Naked auditions are an abuse of power

Naked auditions, filmed or not, consented to or not, are always an abuse of power (Picture: JUSTIN TALLIS/AFP via Getty Images)

When I hear allegations of harassment and abuse in the TV and film world, I long to feel a sense of shock.

Disgust, outrage and sorrow are well-worn reactions in my canon of emotions, but despite three years of training and 10 years working as a professional actor, I do not possess the skill set to act surprised. 

The TV and film industry has long upheld systems that protect abusive, powerful men, and casts out those lower down the career ladder who aren’t willing to play ball in the game of their own exploitation.

Naked auditions became a trending topic on Twitter last week, as allegations surfaced that producer Noel Clarke had subjected actresses to non-consensual filming during nude castings, among other accusations of sexual harassment and bullying. 

Naked auditions, filmed or not, consented to or not, are always an abuse of power.

The public understandably reeled in shock at the notion of taking off one’s clothes and being judged by a panel. It conjures up an image of seedy directors and crusty casting couches in some damp, grotty studio in the back streets of London, but I know that they could just as easily have taken place in plain sight.

While I have never been asked to get completely naked in an audition room, I have been required to strip down to my underwear by a reputable casting director, in a reputable casting studio, for a reputable coffee brand advert and asked to blow up a balloon til it burst in my face.

When I struggled to complete my assignment, I was reminded by the male director that all the other girls managed to do it without complaint. Therein lies the problem.

As an actor – and more specifically as an actress – there’s an ever-present, implicit notion that if you don’t jump through the hoop that’s laid before you, someone else will.

Actors are conditioned into thinking that their success is in direct proportion to their level of ambition and dedication to the craft.

While both are key components for a successful career, issues arise when those in power re-define ‘ambitious’ as ‘amenable’ and re-purpose ‘dedication’ as the ability to leave integrity and personal boundaries in the waiting room. 

During my drama school training, we were taught audition-technique classes. Alongside the obvious ‘learn your lines’ and ‘don’t be late’, we were told to smile, nod and ‘do whatever the director tells you to’.

We were moulded into a clone-army of compliant yes-men and it took me years to undo my psychological programming.

It was drummed into us that in order to be a true artist, we had to get comfortable with vulnerability.

Addressing sexual exploitation and harassment should not fall at the feet of the victims who call it out

While being vulnerable as a character on stage or on set can make for an arresting performance, the industry’s obsession with emotional and sexual exposure often means that the actor – not the character – is the one left most vulnerable.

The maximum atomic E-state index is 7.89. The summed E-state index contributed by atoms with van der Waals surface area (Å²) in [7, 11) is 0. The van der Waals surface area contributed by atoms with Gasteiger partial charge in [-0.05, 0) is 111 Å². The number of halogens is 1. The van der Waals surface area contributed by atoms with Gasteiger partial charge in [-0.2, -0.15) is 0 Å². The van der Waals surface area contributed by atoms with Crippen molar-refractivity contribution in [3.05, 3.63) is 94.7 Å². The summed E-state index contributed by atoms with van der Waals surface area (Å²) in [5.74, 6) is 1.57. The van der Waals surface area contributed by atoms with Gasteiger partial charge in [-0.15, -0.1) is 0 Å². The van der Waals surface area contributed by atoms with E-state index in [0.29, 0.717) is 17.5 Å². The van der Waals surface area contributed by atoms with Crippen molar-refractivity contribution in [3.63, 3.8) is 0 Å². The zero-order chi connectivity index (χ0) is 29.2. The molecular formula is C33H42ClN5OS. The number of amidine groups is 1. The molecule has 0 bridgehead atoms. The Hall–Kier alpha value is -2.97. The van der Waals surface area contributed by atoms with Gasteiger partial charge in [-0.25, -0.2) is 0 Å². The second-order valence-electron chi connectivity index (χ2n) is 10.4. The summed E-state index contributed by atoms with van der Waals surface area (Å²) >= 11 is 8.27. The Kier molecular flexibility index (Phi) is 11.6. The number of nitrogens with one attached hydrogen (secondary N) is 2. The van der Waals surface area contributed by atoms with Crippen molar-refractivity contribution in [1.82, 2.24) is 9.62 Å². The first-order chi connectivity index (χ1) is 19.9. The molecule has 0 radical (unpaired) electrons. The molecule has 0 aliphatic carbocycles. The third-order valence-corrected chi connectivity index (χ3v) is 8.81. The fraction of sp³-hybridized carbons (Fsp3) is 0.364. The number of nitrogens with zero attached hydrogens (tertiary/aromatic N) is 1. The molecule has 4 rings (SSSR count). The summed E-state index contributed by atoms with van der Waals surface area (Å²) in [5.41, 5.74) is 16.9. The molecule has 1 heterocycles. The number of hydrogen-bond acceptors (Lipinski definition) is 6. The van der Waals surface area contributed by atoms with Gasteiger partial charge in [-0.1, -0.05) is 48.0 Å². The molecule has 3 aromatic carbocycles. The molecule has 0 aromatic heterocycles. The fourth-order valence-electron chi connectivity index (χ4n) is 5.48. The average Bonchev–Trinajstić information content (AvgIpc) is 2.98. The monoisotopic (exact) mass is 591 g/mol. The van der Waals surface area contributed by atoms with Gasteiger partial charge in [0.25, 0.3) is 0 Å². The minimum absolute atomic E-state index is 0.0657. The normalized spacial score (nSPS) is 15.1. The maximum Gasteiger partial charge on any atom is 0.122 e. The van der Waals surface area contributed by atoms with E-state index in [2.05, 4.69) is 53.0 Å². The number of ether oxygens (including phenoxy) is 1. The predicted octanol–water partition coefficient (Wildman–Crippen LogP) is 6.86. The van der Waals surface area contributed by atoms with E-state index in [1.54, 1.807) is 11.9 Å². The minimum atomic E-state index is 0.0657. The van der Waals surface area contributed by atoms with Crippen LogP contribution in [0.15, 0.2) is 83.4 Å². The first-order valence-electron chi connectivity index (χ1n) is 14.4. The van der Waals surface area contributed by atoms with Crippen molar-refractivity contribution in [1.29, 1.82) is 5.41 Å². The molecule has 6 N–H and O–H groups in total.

I thought that asking questions made me difficult, that having boundaries made me unappealing and that saying no made me unemployable. Ten years on, I now know that these characteristics are what make me professional.

I accept that there are instances in TV and film where nudity or sexual contact are imperative to the telling of the story. I do not accept that actors should be expected to do anything and everything to accommodate such scenes.

In light of the #MeToo movement, clear guidelines and practices have been introduced so that actors can feel comfortable and empowered while filming intimate scenes.

The hiring of specialist intimacy coordinators has meant that instead of having to navigate the embarrassment or anxiety of a sex scene, they can focus on playing their character.

Much like a fight director, an intimacy coordinator will work with actors to choreograph a scene that they both feel comfortable with, as well as ensuring the director’s vision is brought to life in a way that works for all parties.

Too often I have heard stories of directors telling actors to just ‘wing it’ during a fight scene in the pursuit of a ‘raw’ performance. The result, more often than not, is a raw face and a black eye.

Once unexpected and unwelcomed physical contact takes place, no amount of apologies or explanations can undo the damage caused. The same goes for scenes of a sexual nature.

Intimacy director Ita O’Brien says, ‘Working with an intimacy coordinator will start in pre-production, during the rehearsal process. We will first talk with the actors and director about the work we do, outlining what our process is. This is the start of open communication, and will then discuss the scenes, the characters and storyline and what the creative vision is. Then we’ll work with the actors to establish agreement of consent and touch and most importantly, where is the “no”.’

Ita’s, ‘where is the “no”‘ really struck me. The entertainment industry seems to constantly be answering to lines crossed by men whom it held in high esteem, men who aren’t used to hearing the word ‘no’.

Why are we still depending on victims to come forward and relive their ‘no’ moments in order to change the behaviour of men who knew their actions were never truly met with a ‘yes’?

Addressing sexual exploitation and harassment should not fall at the feet of the victims who call it out.

The responsibility lies with those in power who witness it, those who enable a culture in which it thrives and, most of all, those who commit it.

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